Ideologues on both sides are trying to frame the 2012 election as a choice between governments and markets. This is a profoundly false choice.
What it leaves out is everything between the state and the workplace—the vast civic domain where Americans band together in voluntary associations and non-profit organizations to strengthen their communities, tackle common problems and enhance their everyday lives.
The nation’s four-year colleges and universities are a prime example. In a new report for PPI, Ira Harkavy and Rita Hodges of the University of Pennsylvania’s Netter Center for Community Partnerships describe them as “anchor institutions” which represent immense concentrations of human and economic capital within some of America’s neediest communities. They enroll 20 million students, have $400 billion in endowments and generate $1 trillion in annual economic activity.
Rather than assume that government should be solely responsible for delivering public services, Harkavy and Hodges call a “democratic devolution”—new civic partnerships between government and “higher eds” to tackle urgent community problems, especially low-performing public schools. It is time, they maintain, to make service to their communities once again an integral part of the public mission of every U.S. college and university.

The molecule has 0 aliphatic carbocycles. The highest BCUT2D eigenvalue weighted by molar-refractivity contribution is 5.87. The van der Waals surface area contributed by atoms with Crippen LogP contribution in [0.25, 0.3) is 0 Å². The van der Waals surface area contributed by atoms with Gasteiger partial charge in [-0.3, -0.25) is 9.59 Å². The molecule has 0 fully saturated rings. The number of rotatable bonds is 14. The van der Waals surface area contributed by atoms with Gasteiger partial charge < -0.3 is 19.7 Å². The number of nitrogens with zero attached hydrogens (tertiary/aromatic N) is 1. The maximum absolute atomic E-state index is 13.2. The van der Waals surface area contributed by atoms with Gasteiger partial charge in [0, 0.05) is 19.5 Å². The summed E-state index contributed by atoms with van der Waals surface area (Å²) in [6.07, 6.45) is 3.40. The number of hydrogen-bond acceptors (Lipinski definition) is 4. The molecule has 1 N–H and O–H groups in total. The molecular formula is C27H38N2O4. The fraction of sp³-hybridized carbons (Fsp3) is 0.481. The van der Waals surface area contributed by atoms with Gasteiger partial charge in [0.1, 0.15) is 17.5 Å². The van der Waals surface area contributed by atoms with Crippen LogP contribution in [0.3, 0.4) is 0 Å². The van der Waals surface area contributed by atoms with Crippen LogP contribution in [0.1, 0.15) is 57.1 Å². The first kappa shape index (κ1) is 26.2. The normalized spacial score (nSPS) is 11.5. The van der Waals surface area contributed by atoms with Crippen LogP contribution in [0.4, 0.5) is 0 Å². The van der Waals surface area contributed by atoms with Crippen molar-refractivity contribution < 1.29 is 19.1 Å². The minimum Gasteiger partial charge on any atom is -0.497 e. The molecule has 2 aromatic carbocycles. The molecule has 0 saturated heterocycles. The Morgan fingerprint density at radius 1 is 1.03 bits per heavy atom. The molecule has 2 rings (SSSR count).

UPENN’s civic engagement also suggests that embedding course work within community service projects helps students as well as residents of Philadelphia neighborhoods. Studies of the Netter Center’s award-winning work have found that Penn undergraduates learn more and mature faster by applying their skills in real life settings than sitting in classrooms all day.
Fortunately, Americans are not condemned to a sterile choice between big government and weak government. In Democratic Devolution: How America’s Colleges and Universities Can Strengthen Their Communities, Ira and Rita show how we can also tap the resources and talents of America’s “third sector” to solve problems from the ground up.
I hope you find the piece of interest, and we welcome your comments.
President, Progressive Policy Institute